Intersections: Gender and Sexuality in Asia and the Pacific
Issue 30, November 2012
Noriko J. Horiguchi

Women Adrift: The Literature of Japan's Imperial Body

University of Minnesota Press; Minneapolis and London, 2012
ISBN 978-0-8166-6978-3 (pbk); xxv + 242pp.

reviewed by Jennifer Coates

  1. Drawing from works of literature and film, legal and educational documents, and academic critique and popular commentary, Noriko J. Horiguchi's study of the work and lives of three prominent female authors in imperial Japan is a fascinating approach to a popular topic. The authors in question, Yosano Akiko, Tamura Toshiko and Hayashi Fumiko have been the subject of much recent criticism; however Horiguchi's interdisciplinary study constitutes a rethinking of their writing and lives. While Horiguchi's work, Women Adrift: The Literature of Japan's Imperial Body, contributes to the extant discourse on the three women writers' work from a literary perspective, her intermixing of biographical, historical and popular subject matter, as well as her foray into film criticism at the end of the book, ensures that her work contributes to a variety of fields, including women's studies, Japanese history, film studies, studies of nationalism, memory studies and feminist studies.
  2. Horiguchi challenges popular views of these three writers' work as apolitical, and their personal positions as women innocent of collusion in the imperial project. Noting that Japanese women are often viewed in historical and popular discussion as 'passive victims of the government and military'(p. viii) during Japan's expansionist period, Horiguchi analyses not only the writers' literary output, but also their personal movements around expanding Japan, in order to demonstrate their active participation in the nation's imperial project. At the same time, Horiguchi problematises the polarising definition of Japanese subjects as either participants or objectors in the state's imperial drive, demonstrating clearly that each writer both opposed and condoned national aggression at various points in her career, and on various gender or class bases.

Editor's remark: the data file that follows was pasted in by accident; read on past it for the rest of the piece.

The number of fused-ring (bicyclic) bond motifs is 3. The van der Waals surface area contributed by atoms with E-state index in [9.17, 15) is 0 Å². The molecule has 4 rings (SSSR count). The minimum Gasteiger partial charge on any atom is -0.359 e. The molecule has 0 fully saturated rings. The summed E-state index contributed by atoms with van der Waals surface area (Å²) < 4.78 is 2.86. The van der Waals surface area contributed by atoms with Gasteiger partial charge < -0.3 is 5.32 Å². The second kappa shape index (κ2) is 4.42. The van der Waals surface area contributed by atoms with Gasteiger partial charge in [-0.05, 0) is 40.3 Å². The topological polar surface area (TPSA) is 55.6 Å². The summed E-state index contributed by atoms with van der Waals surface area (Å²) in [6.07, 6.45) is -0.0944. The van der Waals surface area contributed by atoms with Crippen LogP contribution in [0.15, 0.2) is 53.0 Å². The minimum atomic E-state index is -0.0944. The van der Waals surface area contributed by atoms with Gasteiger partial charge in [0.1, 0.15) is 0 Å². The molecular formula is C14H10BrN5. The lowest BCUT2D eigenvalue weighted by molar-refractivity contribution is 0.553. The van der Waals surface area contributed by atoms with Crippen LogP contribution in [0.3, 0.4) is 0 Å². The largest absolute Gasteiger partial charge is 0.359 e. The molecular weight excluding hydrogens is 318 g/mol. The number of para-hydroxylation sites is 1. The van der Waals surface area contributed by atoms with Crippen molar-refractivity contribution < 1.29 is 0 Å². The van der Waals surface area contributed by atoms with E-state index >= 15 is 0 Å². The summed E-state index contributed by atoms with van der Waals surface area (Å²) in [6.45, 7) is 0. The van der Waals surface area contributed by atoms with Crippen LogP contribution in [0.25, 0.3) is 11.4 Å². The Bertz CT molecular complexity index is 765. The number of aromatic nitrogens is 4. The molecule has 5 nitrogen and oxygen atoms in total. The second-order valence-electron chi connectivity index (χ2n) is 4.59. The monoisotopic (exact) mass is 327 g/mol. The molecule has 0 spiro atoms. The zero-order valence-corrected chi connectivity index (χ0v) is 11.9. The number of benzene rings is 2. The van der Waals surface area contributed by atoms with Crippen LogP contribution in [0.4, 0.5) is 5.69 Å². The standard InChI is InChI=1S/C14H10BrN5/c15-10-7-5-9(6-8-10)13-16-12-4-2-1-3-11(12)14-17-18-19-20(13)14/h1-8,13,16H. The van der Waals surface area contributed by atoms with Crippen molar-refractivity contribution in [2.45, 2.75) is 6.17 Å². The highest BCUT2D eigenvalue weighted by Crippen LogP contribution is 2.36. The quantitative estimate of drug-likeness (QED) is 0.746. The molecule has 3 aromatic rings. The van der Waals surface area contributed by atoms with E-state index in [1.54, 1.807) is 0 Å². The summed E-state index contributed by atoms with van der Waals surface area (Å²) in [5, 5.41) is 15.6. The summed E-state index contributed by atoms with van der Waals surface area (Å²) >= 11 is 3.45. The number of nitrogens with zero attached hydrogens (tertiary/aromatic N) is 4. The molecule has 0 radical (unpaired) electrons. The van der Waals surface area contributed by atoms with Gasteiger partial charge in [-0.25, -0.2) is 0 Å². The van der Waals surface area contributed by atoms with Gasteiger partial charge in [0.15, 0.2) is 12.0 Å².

3. The aim of the text is thus fairly complex, attempting to make some very big claims about the popular reception and memory of the three writers, while avoiding a simplistic black and white depiction of imperial Japan and its subjects. Horiguchi devotes a long introduction to laying out these aims clearly, making a connection between 'women's bodies that move and the border/body of the empire that expands' (p. viii), a theme which runs throughout the book. She is clear in her aim to demonstrate that not only the writers who are the focus of her study, but also large numbers of the population, were both victims and aggressors simultaneously.
  4. The first chapter introduces the concept of the nation as a body, on which much has recently been written. Horiguchi places analyses of the Civil Code (1897) and the Imperial Constitution (1889) in historical context to demonstrate the multiple ways in which the image of Japan as a body filtered down through the population. Exploring the place of women in this imperial body, the next chapter makes a case for female subjects as the 'universal womb' (p. 19) of Japan, part of a political agenda to produce children to become soldiers in the imperial army. Horiguchi also notes the image of working class women as the hands of Japan, used in manual labour in factory production, another facet of imperial expansion. While both these points have been addressed in previous scholarship such as the work of Sharalyn Orbaugh, Barbara Molony, Kim Brandt and Mariko Asano Tamanoi, Horiguchi's placing of these polar images side by side challenges the prevailing tendency to write of the female body in Japan as one cohesive entity, focusing either on working class women or middle and upper class women. By highlighting the differing implications for imperial interpellation inherent in class difference, Horiguchi makes a valuable contribution to scholarship on Japanese women's history.